Update at 2:45 p.m.: A federal judge on Thursday ordered Georgia to temporarily reopen voter registration until May 21.
Democrat Jon Ossoff said in a statement that he encourages “all eligible voters to ensure that they are registered and make their voices heard on June 20 and in all elections, regardless of their party or political persuasion.”
Republican Karen Handel criticized Democrats for celebrating the judge’s ruling.
“When the Democrats can’t win elections following the rules – rules they themselves authored and enforced for years – they file partisan lawsuits to change them,” Handel said in a statement. “This lawsuit should be seen for exactly what it is: A partisan attempt to change the rules in the middle of an election for a nakedly partisan outcome.”
Original story: Democrat Jon Ossoff and his supporters will be closely watching a hearing Thursday over a federal lawsuit that accuses the state of illegally restricting newly-registered voters from casting ballots in the June 20 runoff against Republican Karen Handel.
A Washington-based advocacy group filed a federal lawsuit in April contending that Georgia law cuts off voter registration for federal runoff elections two months earlier than federal law requires. It seeks to allow prospective voters to register until May 22 – one month before the runoff.
The outcome could pay dividends for Ossoff, whose campaign to flip the conservative-leaning suburban Atlanta district relies on energizing first-time voters. Several of his supporters at a Chamblee rally said they planned to pack the courtroom.
“It’s about the bigger principles at stake. There is no reasonable argument for keeping folks who are eligible to vote from voting – regardless of their party,” said Ossoff. “It should never be reduced or dismissed as a partisan issue. We’re talking about constitutional rights.”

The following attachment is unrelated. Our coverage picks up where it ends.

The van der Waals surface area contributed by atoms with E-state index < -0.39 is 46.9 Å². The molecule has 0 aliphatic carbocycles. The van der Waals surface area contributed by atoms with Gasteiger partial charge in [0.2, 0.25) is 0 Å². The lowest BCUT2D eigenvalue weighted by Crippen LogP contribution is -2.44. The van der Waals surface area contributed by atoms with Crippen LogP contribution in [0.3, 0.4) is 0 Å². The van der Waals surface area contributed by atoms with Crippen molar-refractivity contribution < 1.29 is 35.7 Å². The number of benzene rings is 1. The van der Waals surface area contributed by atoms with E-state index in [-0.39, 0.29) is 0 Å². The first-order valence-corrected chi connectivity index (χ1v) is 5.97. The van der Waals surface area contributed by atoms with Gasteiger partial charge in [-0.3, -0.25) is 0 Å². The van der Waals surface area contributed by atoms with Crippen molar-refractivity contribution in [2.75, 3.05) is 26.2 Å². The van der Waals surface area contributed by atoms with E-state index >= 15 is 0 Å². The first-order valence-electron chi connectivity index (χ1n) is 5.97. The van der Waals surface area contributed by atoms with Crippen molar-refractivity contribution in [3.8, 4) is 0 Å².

The office of Georgia Secretary of State Brian Kemp, who oversees elections, said the lawsuit brought by the Lawyers’ Committee for Civil Rights Under Law was a “completely political effort” by Democratic-leaning groups. David Dove, his chief of staff, said the law has been in place since Democrat Cathy Cox was secretary of state.
The fight centers on the National Voter Registration Act, which requires states to allow anyone to vote in a federal election if they register at least 30 days before that election. Georgia law sees the June runoff as a continuation of the April 18 special election, meaning that only residents registered by March 20 are eligible to vote.
Ossoff’s campaign said it registers an average of 100 voters a day and that, win or lose, it will is still keep signing up residents to vote.
Ossoff campaigned on Wednesday with Jason Kander, a former Missouri secretary of state who leads a voting rights advocacy group. He said he would have opened voter registration in a heartbeat were he in Kemp’s shoes.
“I’m a big believer in the idea that folks who are interested in being part of the process should be allowed to be a part of the process,” said Kander. “And that’s something we shouldn’t discourage. It’s something that should be encouraged.”